Obvious really.

The Herald:

Backed by loans from Joseph Black, he made a small test engine, but wasn’t in a position to construct a full-scale one, even after more substantial backing from John Roebuck, founder of the Carron Iron Works near Falkirk.

The main problem lay in getting tradesmen to produce the components of the piston and cylinder with sufficient precision. 

Lacking cash by now, Watt decided to get a proper job, first as a surveyor then as a civil engineer, marking out routes for canals. This drudgery he tholed for eight years.

Patent zero
AFTER Roebuck went bankrupt in 1772, Matthew Boulton, owner of the Soho Manufactory works near Birmingham, acquired his patent rights. Thus began a partnership that lasted 25 years. 

As well as financial backing and a sense of mission – “I sell here, sir, what all the world desires to have: power” – Boulton provided Watt with top-notch iron workers, and thereafter rapid progress was made.

In 1776, the first engines were installed at a colliery and an ironworks, and for the next five or so years Watt was engaged in installing more engines, mostly in Cornwall, for pumping water out of copper and tin mines.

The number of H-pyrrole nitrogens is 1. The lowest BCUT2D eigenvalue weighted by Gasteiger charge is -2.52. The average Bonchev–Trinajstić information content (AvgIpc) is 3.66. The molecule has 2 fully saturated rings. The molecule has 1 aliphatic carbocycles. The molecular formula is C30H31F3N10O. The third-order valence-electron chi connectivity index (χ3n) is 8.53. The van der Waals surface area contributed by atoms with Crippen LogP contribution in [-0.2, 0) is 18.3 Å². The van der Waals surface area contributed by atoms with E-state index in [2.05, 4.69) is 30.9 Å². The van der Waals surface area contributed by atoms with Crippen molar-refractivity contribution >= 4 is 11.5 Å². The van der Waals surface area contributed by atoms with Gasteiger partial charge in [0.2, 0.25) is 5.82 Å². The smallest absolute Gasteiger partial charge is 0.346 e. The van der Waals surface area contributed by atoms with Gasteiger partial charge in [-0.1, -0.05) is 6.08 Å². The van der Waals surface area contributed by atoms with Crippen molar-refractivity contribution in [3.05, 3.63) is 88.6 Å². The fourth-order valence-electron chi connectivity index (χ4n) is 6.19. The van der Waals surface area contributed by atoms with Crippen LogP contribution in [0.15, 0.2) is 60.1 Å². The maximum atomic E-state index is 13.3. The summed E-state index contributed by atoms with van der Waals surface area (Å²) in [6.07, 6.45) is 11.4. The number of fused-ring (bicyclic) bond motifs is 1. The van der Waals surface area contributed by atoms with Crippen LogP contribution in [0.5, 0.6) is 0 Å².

The Boulton & Watt steam engines could be used anywhere, and demand was high. 
After making more modifications, Watt ended up with an engine five times as fuel efficient as the Newcomen.

In 1790, a pressure gauge completed the Watt engine as we know it and, by this time, after a lifetime of fretting about dosh, Watt was a wealthy man. 

This was in no small measure due to protecting his patents, which he had to do several times in the courts, something he saw as a moral as well as a legal necessity.

In retirement, Watt continued inventing things. He converted a garret room in his hoose into a workshop and, among other things, invented a machine for copying sculptures and medallion. 

One of the first sculptures he reproduced was his old buddy Adam Smith’s heid.
In 1816, he went forth on the water, taking a trip on the paddle-steamer Comet, a product of his inventions, to revisit his hometown of Greenock. 

Local legacy
JAMES Watt passed away, aged 83 on 25 August 1819, at his home Heathfield Hall near Handsworth, Staffordshire.  Memorials in Greenock include a statue near his place of birth, street names and the Watt Memorial Library. 

There are more statues in Glasgow, Edinburgh, Birmingham (where a school is named after him), Manchester and Leeds. 

A particularly large one, by Francis Leggatt Chantrey, was placed in Westminster Abbey, before being moved to St Paul’s Cathedral in 1960. 

The inscription says Watt “enlarged the resources of his country, increased the power of man …”

The watt unit of power was named after him as was, as you would expect, a French Navy submarine.

You could probably think of others, but Glasgow engineer and merchant Robert Hart called James Watt the “greatest and most useful man that ever lived”. 

To disagree would be to nitpick and quibble.